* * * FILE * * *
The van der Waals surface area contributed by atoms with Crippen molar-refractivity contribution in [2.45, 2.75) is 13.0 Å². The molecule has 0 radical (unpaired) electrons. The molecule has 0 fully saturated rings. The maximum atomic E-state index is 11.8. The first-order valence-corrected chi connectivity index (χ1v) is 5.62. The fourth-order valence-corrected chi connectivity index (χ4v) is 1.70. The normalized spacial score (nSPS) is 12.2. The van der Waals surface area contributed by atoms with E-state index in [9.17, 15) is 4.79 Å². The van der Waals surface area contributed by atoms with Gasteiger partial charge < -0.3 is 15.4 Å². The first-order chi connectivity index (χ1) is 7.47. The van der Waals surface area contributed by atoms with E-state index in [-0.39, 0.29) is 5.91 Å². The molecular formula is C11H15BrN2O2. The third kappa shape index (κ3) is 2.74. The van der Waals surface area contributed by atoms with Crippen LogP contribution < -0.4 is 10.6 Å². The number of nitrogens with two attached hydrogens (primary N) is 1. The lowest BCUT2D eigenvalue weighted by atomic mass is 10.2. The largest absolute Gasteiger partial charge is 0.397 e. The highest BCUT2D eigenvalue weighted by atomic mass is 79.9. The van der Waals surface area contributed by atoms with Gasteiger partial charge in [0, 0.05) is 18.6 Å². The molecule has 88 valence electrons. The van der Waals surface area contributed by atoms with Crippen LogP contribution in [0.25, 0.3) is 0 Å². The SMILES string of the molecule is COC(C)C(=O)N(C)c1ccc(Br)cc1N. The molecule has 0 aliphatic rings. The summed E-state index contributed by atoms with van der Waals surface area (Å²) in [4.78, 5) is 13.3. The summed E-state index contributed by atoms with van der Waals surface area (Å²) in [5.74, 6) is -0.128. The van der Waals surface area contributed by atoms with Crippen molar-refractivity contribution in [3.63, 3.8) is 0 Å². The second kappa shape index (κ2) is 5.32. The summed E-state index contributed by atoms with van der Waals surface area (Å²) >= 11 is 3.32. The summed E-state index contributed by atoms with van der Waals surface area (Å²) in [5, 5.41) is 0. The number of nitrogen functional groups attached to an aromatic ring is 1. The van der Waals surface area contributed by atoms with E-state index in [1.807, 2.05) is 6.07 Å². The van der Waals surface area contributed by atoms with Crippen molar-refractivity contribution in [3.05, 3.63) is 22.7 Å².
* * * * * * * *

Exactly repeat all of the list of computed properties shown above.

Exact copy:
The van der Waals surface area contributed by atoms with Crippen molar-refractivity contribution in [2.45, 2.75) is 13.0 Å². The molecule has 0 radical (unpaired) electrons. The molecule has 0 fully saturated rings. The maximum atomic E-state index is 11.8. The first-order valence-corrected chi connectivity index (χ1v) is 5.62. The fourth-order valence-corrected chi connectivity index (χ4v) is 1.70. The normalized spacial score (nSPS) is 12.2. The van der Waals surface area contributed by atoms with E-state index in [9.17, 15) is 4.79 Å². The van der Waals surface area contributed by atoms with Gasteiger partial charge < -0.3 is 15.4 Å². The first-order chi connectivity index (χ1) is 7.47. The van der Waals surface area contributed by atoms with E-state index in [-0.39, 0.29) is 5.91 Å². The molecular formula is C11H15BrN2O2. The third kappa shape index (κ3) is 2.74. The van der Waals surface area contributed by atoms with Crippen LogP contribution < -0.4 is 10.6 Å². The number of nitrogens with two attached hydrogens (primary N) is 1. The lowest BCUT2D eigenvalue weighted by atomic mass is 10.2. The largest absolute Gasteiger partial charge is 0.397 e. The highest BCUT2D eigenvalue weighted by atomic mass is 79.9. The van der Waals surface area contributed by atoms with Gasteiger partial charge in [0, 0.05) is 18.6 Å². The molecule has 88 valence electrons. The van der Waals surface area contributed by atoms with Crippen LogP contribution in [0.25, 0.3) is 0 Å². The SMILES string of the molecule is COC(C)C(=O)N(C)c1ccc(Br)cc1N. The molecule has 0 aliphatic rings. The summed E-state index contributed by atoms with van der Waals surface area (Å²) in [4.78, 5) is 13.3. The summed E-state index contributed by atoms with van der Waals surface area (Å²) in [5.74, 6) is -0.128. The van der Waals surface area contributed by atoms with Crippen molar-refractivity contribution in [3.63, 3.8) is 0 Å². The second kappa shape index (κ2) is 5.32. The summed E-state index contributed by atoms with van der Waals surface area (Å²) >= 11 is 3.32. The summed E-state index contributed by atoms with van der Waals surface area (Å²) in [5, 5.41) is 0. The number of nitrogen functional groups attached to an aromatic ring is 1. The van der Waals surface area contributed by atoms with E-state index in [1.807, 2.05) is 6.07 Å². The van der Waals surface area contributed by atoms with Crippen molar-refractivity contribution in [3.05, 3.63) is 22.7 Å².